Final Paper Using Wiki

Several of you are planning to do the long form wiki article for your final paper.

Here is the link for topics under Organization Theory on wikipedia (the big English one, en.wikipedia.org).

As you can see, there is plenty of room for you to add a whole article.

You will need an account.

You will want to edit in a reference in the main organization theory/studies page.

I am ALSO exploring the possibility of starting my own organization studies wiki since I have not found a dedicated one and I would like to capture what you all are doing. Then, you could double post your article, to wikipedia and to the new one.

I could use some help.  Anyone know a good wiki platform?  Have you all looked for dedicated org theory wikis?

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Organization Culture– Final Paper

After struggling to decide on my final paper topic, I have finally arrived at a decision.  I would like to continue my studies from class on organizational culture especially those cultures impacted by tragedy or change.  After reading The Smartest Guys in the Room I have become increasingly interested in the effects that culture has on the organization, and how organizational culture can be manipulated and changed for the better or worse.

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Markets, Bureaucracies, and Clans

William G. Ouchi discusses in the article Markets, Bureaucracies, and Clans the importance of evaluating organizational efficiency in order to determine the value of individuals to an organization. He states that a transaction cost framework allows for this type of evaluation of organizational efficiency-the framework is based on two conditions, namely goal incongruence and performance ambiguity. These conditions can combine in several ways to determine the best mechanism for mediation or control in determining value. The three basic mechanisms are markets, bureaucracies, and clans. Once again, the organization chooses the mechanism based on combination of conditions with the organization.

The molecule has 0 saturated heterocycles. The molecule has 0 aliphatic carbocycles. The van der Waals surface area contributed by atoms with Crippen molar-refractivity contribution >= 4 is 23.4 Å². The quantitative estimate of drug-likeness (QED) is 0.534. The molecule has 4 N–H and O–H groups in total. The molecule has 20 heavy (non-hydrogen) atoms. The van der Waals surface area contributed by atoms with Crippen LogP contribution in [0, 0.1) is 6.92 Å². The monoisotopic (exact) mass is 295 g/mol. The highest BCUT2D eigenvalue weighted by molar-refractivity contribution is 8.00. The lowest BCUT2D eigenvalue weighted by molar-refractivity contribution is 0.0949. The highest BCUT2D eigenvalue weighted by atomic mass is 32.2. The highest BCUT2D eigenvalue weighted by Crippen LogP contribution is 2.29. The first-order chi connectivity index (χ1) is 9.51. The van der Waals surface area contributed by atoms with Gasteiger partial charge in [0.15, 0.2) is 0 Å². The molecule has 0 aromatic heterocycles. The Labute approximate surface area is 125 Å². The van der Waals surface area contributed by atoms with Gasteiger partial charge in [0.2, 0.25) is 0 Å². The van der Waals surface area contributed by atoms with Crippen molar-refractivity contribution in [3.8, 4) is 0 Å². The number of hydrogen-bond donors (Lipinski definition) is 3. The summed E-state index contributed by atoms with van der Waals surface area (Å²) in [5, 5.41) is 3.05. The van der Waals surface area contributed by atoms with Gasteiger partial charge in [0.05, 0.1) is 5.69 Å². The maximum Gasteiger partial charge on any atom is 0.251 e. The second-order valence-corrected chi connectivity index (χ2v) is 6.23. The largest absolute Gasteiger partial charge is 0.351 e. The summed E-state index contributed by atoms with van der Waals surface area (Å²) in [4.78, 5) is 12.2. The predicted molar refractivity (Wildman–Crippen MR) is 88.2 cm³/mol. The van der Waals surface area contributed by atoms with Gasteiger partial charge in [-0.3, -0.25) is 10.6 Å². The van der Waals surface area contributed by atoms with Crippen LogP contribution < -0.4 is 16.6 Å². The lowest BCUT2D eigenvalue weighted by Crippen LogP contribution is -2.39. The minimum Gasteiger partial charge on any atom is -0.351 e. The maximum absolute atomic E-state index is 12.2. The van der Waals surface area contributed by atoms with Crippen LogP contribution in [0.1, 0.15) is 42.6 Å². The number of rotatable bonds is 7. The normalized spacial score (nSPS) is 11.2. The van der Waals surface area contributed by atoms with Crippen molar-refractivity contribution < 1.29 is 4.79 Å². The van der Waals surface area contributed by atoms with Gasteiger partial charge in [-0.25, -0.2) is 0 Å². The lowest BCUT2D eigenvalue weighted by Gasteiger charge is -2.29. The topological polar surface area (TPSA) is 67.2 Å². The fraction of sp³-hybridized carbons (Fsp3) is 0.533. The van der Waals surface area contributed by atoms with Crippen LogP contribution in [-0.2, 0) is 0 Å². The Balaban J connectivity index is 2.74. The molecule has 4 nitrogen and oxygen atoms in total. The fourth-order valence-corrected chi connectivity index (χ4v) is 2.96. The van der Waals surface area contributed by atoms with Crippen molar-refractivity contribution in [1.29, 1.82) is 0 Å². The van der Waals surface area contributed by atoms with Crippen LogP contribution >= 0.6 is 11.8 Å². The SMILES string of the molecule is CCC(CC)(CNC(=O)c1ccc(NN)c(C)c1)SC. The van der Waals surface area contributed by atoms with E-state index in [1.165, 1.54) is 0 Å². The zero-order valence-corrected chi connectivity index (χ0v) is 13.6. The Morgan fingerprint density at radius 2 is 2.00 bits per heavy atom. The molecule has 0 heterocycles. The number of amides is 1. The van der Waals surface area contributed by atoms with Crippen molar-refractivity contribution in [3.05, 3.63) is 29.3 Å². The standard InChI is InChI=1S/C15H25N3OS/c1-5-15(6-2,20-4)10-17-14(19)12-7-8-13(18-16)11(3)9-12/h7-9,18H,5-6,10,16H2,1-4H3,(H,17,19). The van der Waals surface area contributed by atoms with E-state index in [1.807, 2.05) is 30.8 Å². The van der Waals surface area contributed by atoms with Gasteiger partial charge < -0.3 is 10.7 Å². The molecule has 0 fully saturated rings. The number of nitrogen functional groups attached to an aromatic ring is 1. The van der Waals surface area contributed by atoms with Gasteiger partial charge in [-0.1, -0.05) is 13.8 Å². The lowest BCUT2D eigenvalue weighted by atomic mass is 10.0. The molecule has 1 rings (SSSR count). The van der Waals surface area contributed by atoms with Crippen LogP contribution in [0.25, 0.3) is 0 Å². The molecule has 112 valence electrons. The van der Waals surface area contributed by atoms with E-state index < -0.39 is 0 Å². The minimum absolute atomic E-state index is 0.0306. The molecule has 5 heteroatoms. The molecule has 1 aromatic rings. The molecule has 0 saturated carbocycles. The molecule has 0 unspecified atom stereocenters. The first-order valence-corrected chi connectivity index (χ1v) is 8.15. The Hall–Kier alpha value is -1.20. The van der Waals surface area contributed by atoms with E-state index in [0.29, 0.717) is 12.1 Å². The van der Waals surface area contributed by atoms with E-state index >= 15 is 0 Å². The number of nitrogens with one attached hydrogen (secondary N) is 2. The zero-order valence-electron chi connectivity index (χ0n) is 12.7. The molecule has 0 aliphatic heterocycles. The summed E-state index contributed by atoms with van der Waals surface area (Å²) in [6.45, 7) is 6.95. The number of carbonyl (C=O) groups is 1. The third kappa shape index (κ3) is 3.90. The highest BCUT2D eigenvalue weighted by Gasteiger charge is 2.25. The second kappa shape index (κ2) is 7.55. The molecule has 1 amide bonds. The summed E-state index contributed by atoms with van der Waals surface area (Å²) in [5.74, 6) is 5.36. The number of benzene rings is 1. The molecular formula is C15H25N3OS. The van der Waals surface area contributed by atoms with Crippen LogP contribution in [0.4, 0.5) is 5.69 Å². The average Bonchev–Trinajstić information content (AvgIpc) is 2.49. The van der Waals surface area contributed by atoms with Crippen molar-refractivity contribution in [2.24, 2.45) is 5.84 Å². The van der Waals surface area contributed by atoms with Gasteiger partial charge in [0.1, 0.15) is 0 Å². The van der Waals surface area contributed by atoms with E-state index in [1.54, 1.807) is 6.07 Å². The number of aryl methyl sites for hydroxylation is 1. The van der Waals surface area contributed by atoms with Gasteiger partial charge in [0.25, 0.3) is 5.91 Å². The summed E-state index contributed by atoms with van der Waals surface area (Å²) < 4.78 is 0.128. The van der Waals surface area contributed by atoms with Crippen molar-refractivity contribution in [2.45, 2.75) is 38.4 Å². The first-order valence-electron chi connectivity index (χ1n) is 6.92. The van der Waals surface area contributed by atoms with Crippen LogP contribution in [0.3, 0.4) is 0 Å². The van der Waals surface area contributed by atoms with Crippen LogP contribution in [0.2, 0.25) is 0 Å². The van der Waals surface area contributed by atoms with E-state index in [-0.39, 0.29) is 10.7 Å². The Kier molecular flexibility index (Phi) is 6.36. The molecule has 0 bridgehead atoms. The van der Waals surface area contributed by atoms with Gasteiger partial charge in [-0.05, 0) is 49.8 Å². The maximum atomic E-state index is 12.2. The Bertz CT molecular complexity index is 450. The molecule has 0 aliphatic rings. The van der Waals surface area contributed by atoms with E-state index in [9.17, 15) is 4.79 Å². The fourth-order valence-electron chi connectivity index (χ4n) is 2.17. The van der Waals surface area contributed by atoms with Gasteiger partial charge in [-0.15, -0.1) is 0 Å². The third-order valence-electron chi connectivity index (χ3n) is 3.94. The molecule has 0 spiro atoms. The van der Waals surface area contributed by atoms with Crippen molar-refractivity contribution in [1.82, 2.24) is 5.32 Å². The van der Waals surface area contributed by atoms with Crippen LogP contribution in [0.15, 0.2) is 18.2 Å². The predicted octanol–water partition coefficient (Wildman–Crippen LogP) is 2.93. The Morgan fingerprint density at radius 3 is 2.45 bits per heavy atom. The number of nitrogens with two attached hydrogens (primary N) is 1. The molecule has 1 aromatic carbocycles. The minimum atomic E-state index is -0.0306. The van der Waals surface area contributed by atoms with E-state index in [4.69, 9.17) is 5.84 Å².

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Expectations, Legitimation, and Dominance Behavior in Task Groups

The article Expectations, Legitimation, and Dominance Behavior in Task Groups, Cecilia Ridgeway and Joseph Berger discuss how a group structure forms from expectation, is solidified through legitimation and is practiced with dominance behavior.

Expectations are what the group thinks will happen with the group structure based on the characteristics of the group and of the individuals. For example, individuals that are more highly skilled will be expected to outperform those that are less skilled at the task. Senior members of a group will be expected to do better as well. As these expectations are formed the  a power and prestige bases is built around those who most meet or exceed expectations.